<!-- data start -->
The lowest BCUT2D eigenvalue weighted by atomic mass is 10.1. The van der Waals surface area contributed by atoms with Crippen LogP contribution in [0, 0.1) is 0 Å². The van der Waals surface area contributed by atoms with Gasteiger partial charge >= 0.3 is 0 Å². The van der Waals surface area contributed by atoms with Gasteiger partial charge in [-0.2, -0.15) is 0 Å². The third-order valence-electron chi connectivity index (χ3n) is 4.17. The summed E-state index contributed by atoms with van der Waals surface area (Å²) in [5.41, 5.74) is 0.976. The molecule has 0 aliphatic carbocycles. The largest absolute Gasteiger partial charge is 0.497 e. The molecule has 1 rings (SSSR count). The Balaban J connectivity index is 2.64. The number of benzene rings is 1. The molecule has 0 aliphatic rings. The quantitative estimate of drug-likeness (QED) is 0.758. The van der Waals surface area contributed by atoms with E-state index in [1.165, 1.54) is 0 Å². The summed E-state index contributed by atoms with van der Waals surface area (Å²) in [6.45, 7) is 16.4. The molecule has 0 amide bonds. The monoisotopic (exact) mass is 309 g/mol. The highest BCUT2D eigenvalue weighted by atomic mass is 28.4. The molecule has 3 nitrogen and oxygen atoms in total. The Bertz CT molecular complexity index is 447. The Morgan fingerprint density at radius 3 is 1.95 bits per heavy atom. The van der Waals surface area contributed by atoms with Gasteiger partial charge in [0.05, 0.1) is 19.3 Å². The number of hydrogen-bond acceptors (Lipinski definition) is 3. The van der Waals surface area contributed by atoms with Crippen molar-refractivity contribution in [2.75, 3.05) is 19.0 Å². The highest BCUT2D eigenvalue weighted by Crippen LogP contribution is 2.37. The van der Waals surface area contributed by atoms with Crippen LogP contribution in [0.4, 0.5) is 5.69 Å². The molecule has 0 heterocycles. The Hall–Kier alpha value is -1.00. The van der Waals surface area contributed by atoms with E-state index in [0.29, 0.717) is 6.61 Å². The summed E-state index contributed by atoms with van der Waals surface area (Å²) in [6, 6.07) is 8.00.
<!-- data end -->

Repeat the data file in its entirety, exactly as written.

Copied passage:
The lowest BCUT2D eigenvalue weighted by atomic mass is 10.1. The van der Waals surface area contributed by atoms with Crippen LogP contribution in [0, 0.1) is 0 Å². The van der Waals surface area contributed by atoms with Gasteiger partial charge >= 0.3 is 0 Å². The van der Waals surface area contributed by atoms with Gasteiger partial charge in [-0.2, -0.15) is 0 Å². The third-order valence-electron chi connectivity index (χ3n) is 4.17. The summed E-state index contributed by atoms with van der Waals surface area (Å²) in [5.41, 5.74) is 0.976. The molecule has 0 aliphatic carbocycles. The largest absolute Gasteiger partial charge is 0.497 e. The molecule has 1 rings (SSSR count). The Balaban J connectivity index is 2.64. The number of benzene rings is 1. The molecule has 0 aliphatic rings. The quantitative estimate of drug-likeness (QED) is 0.758. The van der Waals surface area contributed by atoms with E-state index in [1.165, 1.54) is 0 Å². The summed E-state index contributed by atoms with van der Waals surface area (Å²) in [6.45, 7) is 16.4. The molecule has 0 amide bonds. The monoisotopic (exact) mass is 309 g/mol. The highest BCUT2D eigenvalue weighted by atomic mass is 28.4. The molecule has 3 nitrogen and oxygen atoms in total. The Bertz CT molecular complexity index is 447. The Morgan fingerprint density at radius 3 is 1.95 bits per heavy atom. The van der Waals surface area contributed by atoms with Gasteiger partial charge in [0.05, 0.1) is 19.3 Å². The number of hydrogen-bond acceptors (Lipinski definition) is 3. The van der Waals surface area contributed by atoms with Crippen molar-refractivity contribution in [2.75, 3.05) is 19.0 Å². The highest BCUT2D eigenvalue weighted by Crippen LogP contribution is 2.37. The van der Waals surface area contributed by atoms with Crippen LogP contribution in [0.4, 0.5) is 5.69 Å². The molecule has 0 heterocycles. The Hall–Kier alpha value is -1.00. The van der Waals surface area contributed by atoms with E-state index in [0.29, 0.717) is 6.61 Å². The summed E-state index contributed by atoms with van der Waals surface area (Å²) in [6, 6.07) is 8.00.